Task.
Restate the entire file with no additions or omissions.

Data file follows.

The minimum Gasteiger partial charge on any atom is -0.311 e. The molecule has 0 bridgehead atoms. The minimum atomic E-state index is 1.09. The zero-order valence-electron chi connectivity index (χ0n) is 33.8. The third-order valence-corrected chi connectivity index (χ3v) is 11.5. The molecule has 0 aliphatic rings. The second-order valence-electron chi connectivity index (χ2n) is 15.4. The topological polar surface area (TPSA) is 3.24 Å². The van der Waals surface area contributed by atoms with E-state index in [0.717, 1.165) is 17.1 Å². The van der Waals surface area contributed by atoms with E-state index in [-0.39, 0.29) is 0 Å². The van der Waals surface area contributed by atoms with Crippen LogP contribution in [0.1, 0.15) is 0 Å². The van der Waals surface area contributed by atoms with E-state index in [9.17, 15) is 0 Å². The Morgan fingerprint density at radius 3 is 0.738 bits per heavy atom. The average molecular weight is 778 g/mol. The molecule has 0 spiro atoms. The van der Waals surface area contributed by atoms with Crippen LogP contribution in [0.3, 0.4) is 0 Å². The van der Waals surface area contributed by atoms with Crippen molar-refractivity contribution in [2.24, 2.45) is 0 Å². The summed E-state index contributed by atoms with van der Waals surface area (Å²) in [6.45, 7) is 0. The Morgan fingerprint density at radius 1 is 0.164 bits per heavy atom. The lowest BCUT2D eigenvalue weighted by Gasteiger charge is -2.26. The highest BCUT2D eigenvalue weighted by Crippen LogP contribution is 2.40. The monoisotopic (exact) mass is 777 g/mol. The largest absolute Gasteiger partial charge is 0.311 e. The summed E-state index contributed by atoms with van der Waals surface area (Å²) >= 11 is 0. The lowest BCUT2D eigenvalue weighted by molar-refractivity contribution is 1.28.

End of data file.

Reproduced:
The minimum Gasteiger partial charge on any atom is -0.311 e. The molecule has 0 bridgehead atoms. The minimum atomic E-state index is 1.09. The zero-order valence-electron chi connectivity index (χ0n) is 33.8. The third-order valence-corrected chi connectivity index (χ3v) is 11.5. The molecule has 0 aliphatic rings. The second-order valence-electron chi connectivity index (χ2n) is 15.4. The topological polar surface area (TPSA) is 3.24 Å². The van der Waals surface area contributed by atoms with E-state index in [0.717, 1.165) is 17.1 Å². The van der Waals surface area contributed by atoms with E-state index in [-0.39, 0.29) is 0 Å². The van der Waals surface area contributed by atoms with Crippen LogP contribution in [0.1, 0.15) is 0 Å². The van der Waals surface area contributed by atoms with E-state index in [9.17, 15) is 0 Å². The Morgan fingerprint density at radius 3 is 0.738 bits per heavy atom. The average molecular weight is 778 g/mol. The molecule has 0 spiro atoms. The van der Waals surface area contributed by atoms with Crippen LogP contribution in [0.3, 0.4) is 0 Å². The van der Waals surface area contributed by atoms with Crippen molar-refractivity contribution in [2.24, 2.45) is 0 Å². The summed E-state index contributed by atoms with van der Waals surface area (Å²) in [6.45, 7) is 0. The Morgan fingerprint density at radius 1 is 0.164 bits per heavy atom. The lowest BCUT2D eigenvalue weighted by Gasteiger charge is -2.26. The highest BCUT2D eigenvalue weighted by Crippen LogP contribution is 2.40. The monoisotopic (exact) mass is 777 g/mol. The largest absolute Gasteiger partial charge is 0.311 e. The summed E-state index contributed by atoms with van der Waals surface area (Å²) >= 11 is 0. The lowest BCUT2D eigenvalue weighted by molar-refractivity contribution is 1.28.